This court is asked to excuse counsel's neglect in entering his appearance for two reasons first, he contends that he asked the deputy clerk to enter his appearance for him, which was not done; second, he alleges and so testified that the summons and a copy of the complaint were misplaced on his desk by his secretary when she was straightening out the papers. The evidence shows that the counsel went to the court house, after being contacted by the secretary of appellant corporation, where he procured a copy of the complaint; that he told the deputy clerk he wished to enter his appearance for appellant; that the deputy clerk was unable to find the docket sheet for this case at that time, which was between 3:00 and 4:00 in the afternoon, and that counsel informed the deputy clerk to enter his appearance when she found the docket sheet. No evidence was presented that counsel ever checked the record further to determine whether or not his appearance had been entered. Evidence disclosed that counsel knew nothing about the judgment until several weeks thereafter when he was informed of its rendition by the secretary of appellant corporation who had been advised by Dun & Bradstreet that the judgment had been rendered. The counsel testified that his secretary re-arranged various papers in straightening up his desk *454 which was during tax-paying time, which the counsel said accounted for the reason that he failed to notice and pay any more attention to the summons. The attorney was unable to identify positively the deputy clerk with whom he allegedly talked and instructed to enter his appearance. The attorney's testimony was contradicted by the deputy clerk who ordinarily sits at the desk to the right as one enters the Clerk's Room which was the desk where the girl sat to whom counsel testified he requested to enter his appearance. The deputy clerk recalled no conversation as related by counsel and testified, "We have never had a lost blank sheet."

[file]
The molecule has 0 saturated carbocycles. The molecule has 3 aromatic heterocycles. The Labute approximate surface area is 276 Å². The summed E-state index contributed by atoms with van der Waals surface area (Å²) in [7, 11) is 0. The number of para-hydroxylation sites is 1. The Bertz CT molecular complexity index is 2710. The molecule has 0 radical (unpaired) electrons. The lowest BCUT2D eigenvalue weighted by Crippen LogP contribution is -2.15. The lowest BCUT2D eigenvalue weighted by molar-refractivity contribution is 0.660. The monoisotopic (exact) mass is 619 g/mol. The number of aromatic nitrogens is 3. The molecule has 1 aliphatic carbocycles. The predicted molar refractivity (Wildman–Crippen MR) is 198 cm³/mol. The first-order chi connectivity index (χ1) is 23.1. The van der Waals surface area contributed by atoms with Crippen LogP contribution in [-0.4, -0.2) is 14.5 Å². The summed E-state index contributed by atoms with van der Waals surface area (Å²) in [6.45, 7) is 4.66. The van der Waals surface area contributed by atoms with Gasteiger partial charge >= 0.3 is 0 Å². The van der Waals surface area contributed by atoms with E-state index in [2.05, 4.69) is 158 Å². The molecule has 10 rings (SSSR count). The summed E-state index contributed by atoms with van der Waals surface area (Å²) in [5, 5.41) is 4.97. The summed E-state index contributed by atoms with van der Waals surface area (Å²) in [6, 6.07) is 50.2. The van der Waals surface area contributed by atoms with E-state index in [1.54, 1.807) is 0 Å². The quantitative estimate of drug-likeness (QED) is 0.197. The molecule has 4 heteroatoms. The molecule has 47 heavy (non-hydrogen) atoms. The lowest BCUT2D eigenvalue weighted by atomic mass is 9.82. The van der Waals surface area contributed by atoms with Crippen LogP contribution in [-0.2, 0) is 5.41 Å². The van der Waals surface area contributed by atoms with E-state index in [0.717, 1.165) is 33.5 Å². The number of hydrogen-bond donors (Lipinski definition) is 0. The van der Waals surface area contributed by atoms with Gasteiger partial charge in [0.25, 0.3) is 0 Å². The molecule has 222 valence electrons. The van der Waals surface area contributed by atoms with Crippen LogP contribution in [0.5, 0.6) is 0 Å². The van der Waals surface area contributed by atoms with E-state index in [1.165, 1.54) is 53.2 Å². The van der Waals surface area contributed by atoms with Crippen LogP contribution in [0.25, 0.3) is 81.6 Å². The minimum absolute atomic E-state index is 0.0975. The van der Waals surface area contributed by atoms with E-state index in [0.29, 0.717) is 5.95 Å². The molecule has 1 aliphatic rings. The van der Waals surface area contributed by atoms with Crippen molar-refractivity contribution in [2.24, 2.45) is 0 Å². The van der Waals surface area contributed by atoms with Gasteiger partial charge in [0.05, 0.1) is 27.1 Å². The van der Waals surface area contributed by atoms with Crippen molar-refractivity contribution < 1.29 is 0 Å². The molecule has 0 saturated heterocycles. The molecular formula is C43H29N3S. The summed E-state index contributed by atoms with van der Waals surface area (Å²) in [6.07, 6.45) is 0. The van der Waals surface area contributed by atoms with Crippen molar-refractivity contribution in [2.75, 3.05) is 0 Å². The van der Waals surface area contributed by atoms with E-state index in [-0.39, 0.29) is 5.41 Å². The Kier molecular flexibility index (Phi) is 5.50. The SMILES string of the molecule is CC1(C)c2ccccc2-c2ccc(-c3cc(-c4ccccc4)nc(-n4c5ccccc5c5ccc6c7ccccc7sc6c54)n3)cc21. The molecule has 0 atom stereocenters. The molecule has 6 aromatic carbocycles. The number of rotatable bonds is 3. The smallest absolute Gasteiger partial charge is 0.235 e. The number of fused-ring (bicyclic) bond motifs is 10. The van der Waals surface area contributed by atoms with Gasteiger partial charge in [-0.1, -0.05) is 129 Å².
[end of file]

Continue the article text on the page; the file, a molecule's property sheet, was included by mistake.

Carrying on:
Another deputy clerk testified that she recalled no request to enter counsel's appearance in the case.